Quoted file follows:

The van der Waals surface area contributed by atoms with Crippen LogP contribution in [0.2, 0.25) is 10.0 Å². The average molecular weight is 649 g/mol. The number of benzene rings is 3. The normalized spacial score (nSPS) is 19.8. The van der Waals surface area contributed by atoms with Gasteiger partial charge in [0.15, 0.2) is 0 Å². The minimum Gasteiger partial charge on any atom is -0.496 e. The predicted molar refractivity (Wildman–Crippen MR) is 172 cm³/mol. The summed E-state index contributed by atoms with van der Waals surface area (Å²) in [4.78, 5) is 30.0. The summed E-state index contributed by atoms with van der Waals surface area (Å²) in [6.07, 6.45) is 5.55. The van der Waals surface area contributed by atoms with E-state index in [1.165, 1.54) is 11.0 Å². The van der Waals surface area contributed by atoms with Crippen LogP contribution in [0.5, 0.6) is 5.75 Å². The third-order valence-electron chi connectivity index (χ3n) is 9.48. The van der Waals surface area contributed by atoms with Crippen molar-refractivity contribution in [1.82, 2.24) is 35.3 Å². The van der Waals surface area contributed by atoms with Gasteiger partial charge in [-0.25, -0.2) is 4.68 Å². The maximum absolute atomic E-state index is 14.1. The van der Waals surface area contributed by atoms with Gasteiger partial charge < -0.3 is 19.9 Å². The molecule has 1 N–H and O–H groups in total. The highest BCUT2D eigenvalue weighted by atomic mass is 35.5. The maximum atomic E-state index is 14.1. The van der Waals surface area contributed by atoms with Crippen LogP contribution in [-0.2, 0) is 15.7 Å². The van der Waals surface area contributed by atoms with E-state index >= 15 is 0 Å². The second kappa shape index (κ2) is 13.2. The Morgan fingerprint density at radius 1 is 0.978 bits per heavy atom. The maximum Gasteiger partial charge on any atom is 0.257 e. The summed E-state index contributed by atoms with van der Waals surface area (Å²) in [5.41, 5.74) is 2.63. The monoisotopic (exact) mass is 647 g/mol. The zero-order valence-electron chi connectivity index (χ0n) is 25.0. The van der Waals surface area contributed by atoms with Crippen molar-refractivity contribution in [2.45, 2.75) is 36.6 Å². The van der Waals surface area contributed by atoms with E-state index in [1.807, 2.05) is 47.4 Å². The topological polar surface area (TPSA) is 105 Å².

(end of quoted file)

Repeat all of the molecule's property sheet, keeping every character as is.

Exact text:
The van der Waals surface area contributed by atoms with Crippen LogP contribution in [0.2, 0.25) is 10.0 Å². The average molecular weight is 649 g/mol. The number of benzene rings is 3. The normalized spacial score (nSPS) is 19.8. The van der Waals surface area contributed by atoms with Gasteiger partial charge in [0.15, 0.2) is 0 Å². The minimum Gasteiger partial charge on any atom is -0.496 e. The predicted molar refractivity (Wildman–Crippen MR) is 172 cm³/mol. The summed E-state index contributed by atoms with van der Waals surface area (Å²) in [4.78, 5) is 30.0. The summed E-state index contributed by atoms with van der Waals surface area (Å²) in [6.07, 6.45) is 5.55. The van der Waals surface area contributed by atoms with E-state index in [1.165, 1.54) is 11.0 Å². The van der Waals surface area contributed by atoms with Crippen LogP contribution in [0.5, 0.6) is 5.75 Å². The third-order valence-electron chi connectivity index (χ3n) is 9.48. The van der Waals surface area contributed by atoms with Crippen molar-refractivity contribution in [1.82, 2.24) is 35.3 Å². The van der Waals surface area contributed by atoms with Gasteiger partial charge in [-0.25, -0.2) is 4.68 Å². The maximum absolute atomic E-state index is 14.1. The van der Waals surface area contributed by atoms with Gasteiger partial charge < -0.3 is 19.9 Å². The molecule has 1 N–H and O–H groups in total. The highest BCUT2D eigenvalue weighted by atomic mass is 35.5. The maximum atomic E-state index is 14.1. The van der Waals surface area contributed by atoms with Crippen LogP contribution in [-0.2, 0) is 15.7 Å². The van der Waals surface area contributed by atoms with E-state index >= 15 is 0 Å². The second kappa shape index (κ2) is 13.2. The Morgan fingerprint density at radius 1 is 0.978 bits per heavy atom. The maximum Gasteiger partial charge on any atom is 0.257 e. The summed E-state index contributed by atoms with van der Waals surface area (Å²) in [5.41, 5.74) is 2.63. The monoisotopic (exact) mass is 647 g/mol. The zero-order valence-electron chi connectivity index (χ0n) is 25.0. The van der Waals surface area contributed by atoms with Crippen molar-refractivity contribution in [2.45, 2.75) is 36.6 Å². The van der Waals surface area contributed by atoms with E-state index in [1.807, 2.05) is 47.4 Å². The topological polar surface area (TPSA) is 105 Å².